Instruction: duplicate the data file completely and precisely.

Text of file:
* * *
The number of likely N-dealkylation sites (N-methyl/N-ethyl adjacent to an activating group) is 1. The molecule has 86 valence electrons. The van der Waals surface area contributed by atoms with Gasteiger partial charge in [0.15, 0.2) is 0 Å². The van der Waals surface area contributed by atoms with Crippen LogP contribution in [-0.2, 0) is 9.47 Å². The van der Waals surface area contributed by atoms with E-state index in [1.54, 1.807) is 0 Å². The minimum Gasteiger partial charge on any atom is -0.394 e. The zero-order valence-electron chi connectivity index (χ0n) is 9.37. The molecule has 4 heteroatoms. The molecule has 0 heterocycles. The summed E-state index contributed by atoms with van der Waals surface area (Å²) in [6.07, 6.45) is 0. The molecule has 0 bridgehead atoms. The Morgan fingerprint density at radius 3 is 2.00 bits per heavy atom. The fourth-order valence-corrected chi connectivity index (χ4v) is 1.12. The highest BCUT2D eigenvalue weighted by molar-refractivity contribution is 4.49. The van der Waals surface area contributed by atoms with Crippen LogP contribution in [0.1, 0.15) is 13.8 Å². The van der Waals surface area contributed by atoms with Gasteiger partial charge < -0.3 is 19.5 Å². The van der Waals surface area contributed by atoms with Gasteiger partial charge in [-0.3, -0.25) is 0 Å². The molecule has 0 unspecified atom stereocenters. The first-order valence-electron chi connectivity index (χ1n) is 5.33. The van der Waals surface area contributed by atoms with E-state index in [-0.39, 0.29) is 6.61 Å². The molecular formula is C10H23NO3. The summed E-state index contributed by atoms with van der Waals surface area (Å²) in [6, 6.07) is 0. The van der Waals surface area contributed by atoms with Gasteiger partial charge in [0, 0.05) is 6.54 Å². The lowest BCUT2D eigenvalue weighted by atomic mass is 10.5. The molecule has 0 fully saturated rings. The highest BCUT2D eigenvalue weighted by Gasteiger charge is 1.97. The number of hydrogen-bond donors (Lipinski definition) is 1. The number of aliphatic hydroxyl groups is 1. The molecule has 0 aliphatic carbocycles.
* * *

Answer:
The number of likely N-dealkylation sites (N-methyl/N-ethyl adjacent to an activating group) is 1. The molecule has 86 valence electrons. The van der Waals surface area contributed by atoms with Gasteiger partial charge in [0.15, 0.2) is 0 Å². The van der Waals surface area contributed by atoms with Crippen LogP contribution in [-0.2, 0) is 9.47 Å². The van der Waals surface area contributed by atoms with E-state index in [1.54, 1.807) is 0 Å². The minimum Gasteiger partial charge on any atom is -0.394 e. The zero-order valence-electron chi connectivity index (χ0n) is 9.37. The molecule has 4 heteroatoms. The molecule has 0 heterocycles. The summed E-state index contributed by atoms with van der Waals surface area (Å²) in [6.07, 6.45) is 0. The molecule has 0 bridgehead atoms. The Morgan fingerprint density at radius 3 is 2.00 bits per heavy atom. The fourth-order valence-corrected chi connectivity index (χ4v) is 1.12. The highest BCUT2D eigenvalue weighted by molar-refractivity contribution is 4.49. The van der Waals surface area contributed by atoms with Crippen LogP contribution in [0.1, 0.15) is 13.8 Å². The van der Waals surface area contributed by atoms with Gasteiger partial charge < -0.3 is 19.5 Å². The van der Waals surface area contributed by atoms with Gasteiger partial charge in [-0.3, -0.25) is 0 Å². The molecule has 0 unspecified atom stereocenters. The first-order valence-electron chi connectivity index (χ1n) is 5.33. The van der Waals surface area contributed by atoms with E-state index in [-0.39, 0.29) is 6.61 Å². The molecular formula is C10H23NO3. The summed E-state index contributed by atoms with van der Waals surface area (Å²) in [6, 6.07) is 0. The van der Waals surface area contributed by atoms with Gasteiger partial charge in [0, 0.05) is 6.54 Å². The lowest BCUT2D eigenvalue weighted by atomic mass is 10.5. The molecule has 0 fully saturated rings. The highest BCUT2D eigenvalue weighted by Gasteiger charge is 1.97. The number of hydrogen-bond donors (Lipinski definition) is 1. The number of aliphatic hydroxyl groups is 1. The molecule has 0 aliphatic carbocycles.